Edited by Peter Bernholz and Roland Vaubel
Chapter 7: Islamic statecraft and the Middle East's delayed modernization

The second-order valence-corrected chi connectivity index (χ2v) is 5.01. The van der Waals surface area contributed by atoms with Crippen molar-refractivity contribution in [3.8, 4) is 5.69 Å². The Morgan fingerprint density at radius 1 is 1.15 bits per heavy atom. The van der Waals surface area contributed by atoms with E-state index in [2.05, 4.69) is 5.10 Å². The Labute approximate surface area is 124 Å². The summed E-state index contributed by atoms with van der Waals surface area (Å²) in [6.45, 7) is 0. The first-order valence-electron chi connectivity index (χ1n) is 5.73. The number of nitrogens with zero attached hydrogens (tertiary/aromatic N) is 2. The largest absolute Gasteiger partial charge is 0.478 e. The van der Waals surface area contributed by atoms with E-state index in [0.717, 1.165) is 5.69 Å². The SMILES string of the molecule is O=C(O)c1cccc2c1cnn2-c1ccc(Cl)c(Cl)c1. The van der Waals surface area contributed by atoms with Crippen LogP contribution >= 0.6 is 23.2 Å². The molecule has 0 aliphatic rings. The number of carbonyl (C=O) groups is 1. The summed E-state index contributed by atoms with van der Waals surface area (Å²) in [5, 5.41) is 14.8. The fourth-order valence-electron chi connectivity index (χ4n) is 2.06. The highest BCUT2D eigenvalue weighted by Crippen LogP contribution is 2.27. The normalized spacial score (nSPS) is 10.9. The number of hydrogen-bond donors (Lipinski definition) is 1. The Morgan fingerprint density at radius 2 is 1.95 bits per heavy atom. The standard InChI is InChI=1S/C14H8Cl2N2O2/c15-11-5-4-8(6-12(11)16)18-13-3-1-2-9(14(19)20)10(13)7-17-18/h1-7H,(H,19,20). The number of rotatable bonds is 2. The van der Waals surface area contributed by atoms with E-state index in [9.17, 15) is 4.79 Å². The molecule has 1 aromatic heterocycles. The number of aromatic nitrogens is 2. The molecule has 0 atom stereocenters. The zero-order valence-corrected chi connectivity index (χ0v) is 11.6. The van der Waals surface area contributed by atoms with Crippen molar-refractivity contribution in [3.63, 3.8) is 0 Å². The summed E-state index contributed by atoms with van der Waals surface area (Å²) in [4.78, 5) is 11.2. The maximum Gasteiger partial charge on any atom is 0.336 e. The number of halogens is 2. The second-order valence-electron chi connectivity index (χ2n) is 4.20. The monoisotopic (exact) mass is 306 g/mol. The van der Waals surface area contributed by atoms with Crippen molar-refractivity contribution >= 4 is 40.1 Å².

7. Islamic statecraft and the Middle East’s delayed modernization Timur Kuran Pre-modern states that ruled in the name of Islam are often characterized as absolutist. The implication is that they exploited their subjects and menaced foreigners with formidable strength and that their initiatives emanated largely from one powerful man. A famous variant of this thesis belongs to Max Weber (1925 : 347), who used the term ‘sultanism’ to describe the exercise of unlimited and arbitrary Islamic authority. Another famous variant, Karl Wittfogel’s Oriental Despotism, portrays the early Islamic states as merciless systems of exploitation. Drawing on Marx, Wittfogel (1957: 49–80, 173–82) suggests that each of these states gained strength through its strategic role in administering integrated irrigation networks.1 Various political movements of our own era have propagated similar interpretations for self-serving reasons: colonizers to justify foreign rule, secular nationalists to appear benevolent by comparison, Islamists to make moral corruption seem eradicable through religious discipline. All versions of the ‘absolutist Islamic state’ thesis make the mistake of projecting state control in the modern sense to distant periods when social control technologies were still primitive. Like other pre-modern states, from the Prophet Muhammad’s polity and the Arab caliphates to the Ottoman empire and Safavid Iran at their peak, states legitimized through Islam had difficulty regulating markets, controlling production, directing food supplies, manipulating household decisions and appropriating resources. Although some Muslim rulers may have wanted to manage their economies in a manner akin to Soviet-style central planning, they surely recognized their...
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